Whack! The sound of the bat as it connected with the ball let me know it was a solid hit. He ran the bases with all the energy and speed he could muster - first base, second base; he rounded third base on his way home, the cheers from the bleachers blending with my own cries of jubilation.

I ran to the dugout, and he met me there, his face aglow with a smile that could light the entire East Coast.

So what if it was only T-ball? It was a victorious moment, and one I'll never forget.

Did you know that's how God wants us to live? Not just some of the time, but all the time? As Christians, the victory has already been won for us.

As pilgrims in a world that is not our home, it's so easy to be defeated and walk around with burdens and downcast faces. We're all prone to it. When we allow that to happen, we give the world a negative impression of what it means to be a Christian.

"With God we will gain the victory, and He will trample down our enemies." (Psalm 60:12, NIV)

If we give in to defeat, then Satan wins. In order to keep that from happening, we need to first of all remember who the enemy is. His name is Satan, and he's a liar and thief (John 8:44; 10:10). We may want to label our circumstances or other people as the enemy, but you can be sure that Satan is at the bottom of it.

Next we need to realize that God has already won the victory (I Corinthians 15:57). Christ has completed the work that leads to victory.

Last of all, we should remember that as believers we belong to God. He's already accomplished what we couldn't do by reconciling us to Himself through the blood of Jesus, making us co-heirs with Christ.

I don't know where you are in your spiritual journey. You may just be stepping up to the plate. You may have already made contact. You may be rounding the bases even now. No matter where you are, remember the victory that is ours in Christ. Every step we take leads us closer to home!

Dear Lord and Savior, Thank You for being the Author and Finisher of our faith. Thanks for being our Champion, our Victor, for securing for us the kind of life we could never secure on our own. Make us aware of Satan’s schemes. Thank You for the promise in Your Word that says if we resist him, he will flee. We’re grateful that we belong to You. That thought brings such peace and joy. In Jesus' name, Amen.

Cathy Bryant © 2009

http://wordvessel.blogspot.com


Cathy Bryant lives in a 100-year-old farmhouse (complete with a front porch and white picket fence) with one amazing husband, two temperamental cats, and a garden full of flowers, hummingbirds and butterflies (not to mention the giant mosquitoes!). She is the proud mother of two wonderful sons, and the daughter of her prayers. A teacher by profession, Cathy currently teaches private voice and piano, and serves as a church organist. She is also following a lifelong dream of being a writer, and is a member of American Christian Fiction Writers (ACFW).

Author of Note - Max Anderson

Welcome to The Bookshelf, Max! Thank you for taking time to talk with us. But before I start asking a lot of off-the-cuff questions, let’s find out who you are as a person. Please, take a moment to tell us about Max Anderson, the man next door.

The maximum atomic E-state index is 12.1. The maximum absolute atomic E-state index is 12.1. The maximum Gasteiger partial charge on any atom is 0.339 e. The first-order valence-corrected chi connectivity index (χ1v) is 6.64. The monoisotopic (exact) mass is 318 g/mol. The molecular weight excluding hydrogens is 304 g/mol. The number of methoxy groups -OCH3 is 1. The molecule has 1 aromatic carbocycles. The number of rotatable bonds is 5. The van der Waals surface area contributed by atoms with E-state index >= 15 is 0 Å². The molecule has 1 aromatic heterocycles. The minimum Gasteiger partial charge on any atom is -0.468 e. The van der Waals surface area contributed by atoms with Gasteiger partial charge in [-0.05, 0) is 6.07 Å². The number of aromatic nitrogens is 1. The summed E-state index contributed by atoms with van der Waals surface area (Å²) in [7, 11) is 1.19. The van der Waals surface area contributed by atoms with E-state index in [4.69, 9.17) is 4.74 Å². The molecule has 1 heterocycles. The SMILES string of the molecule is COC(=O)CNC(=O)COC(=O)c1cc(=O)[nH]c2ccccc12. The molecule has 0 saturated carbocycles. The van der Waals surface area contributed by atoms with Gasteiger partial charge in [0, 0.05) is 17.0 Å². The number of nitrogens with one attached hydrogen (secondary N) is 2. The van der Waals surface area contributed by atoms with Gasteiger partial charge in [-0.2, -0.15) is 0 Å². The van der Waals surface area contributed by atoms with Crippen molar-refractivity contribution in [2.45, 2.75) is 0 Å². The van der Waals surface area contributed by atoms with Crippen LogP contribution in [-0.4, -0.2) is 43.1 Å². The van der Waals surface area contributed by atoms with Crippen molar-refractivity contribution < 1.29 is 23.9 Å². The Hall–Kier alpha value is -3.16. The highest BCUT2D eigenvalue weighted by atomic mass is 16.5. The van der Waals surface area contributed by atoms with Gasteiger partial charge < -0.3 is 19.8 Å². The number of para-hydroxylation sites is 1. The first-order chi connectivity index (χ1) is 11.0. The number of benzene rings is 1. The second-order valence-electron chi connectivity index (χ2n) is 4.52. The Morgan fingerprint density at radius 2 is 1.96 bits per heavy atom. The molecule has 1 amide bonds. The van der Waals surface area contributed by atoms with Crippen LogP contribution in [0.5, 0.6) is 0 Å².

I’ve been involved in the production of films, video programs, and television commercials for most of my life. I own my own production company. As a child, I was “killed” while riding my bike, by a hit-and-run driver. But…since the film I was in was being shot in black and white, the blood from my wounds came out of a chocolate syrup bottle. My work has given me the privilege of traveling all over the world.

My wife and I have been married for 40 years and have an adult son and daughter. Our son is an attorney in Chicago and our daughter teaches 2nd grade in the Orlando area.

I’ve followed NASCAR since Jeff Gordon entered the sport. My son and I fly down to the Daytona 500 every year.

I prefer seeing or experiencing things rather than reading about them.


Thanks for sharing - and we're all very glad you survived the chocolate blood! Now that we know you better, let's talk about your books. I know you write action-adventure and mystery, mostly for reluctant reader “tween” boys. What drew you to this particular age group?

Even though my father was the author of over 70 books, I grew up hating to read. Because of this, I was drawn to write material especially for reluctant reader boys.

In my film experience, I knew that girls would watch a boy’s story, but boys were not at all interested in a story with a girl as a main character. I’ve used that same template in my writing and find that my books are enjoyed by girls, reluctant and avid boy readers, and even adults.

It was easier for me to approach a tween audience because life just gets so much more complicated in the teen years. I intend to reach younger children with some of life’s critical principles, before they reach that next level. I also knew that many boys were growing up without a positive male role model, and hope I can have some influence there too.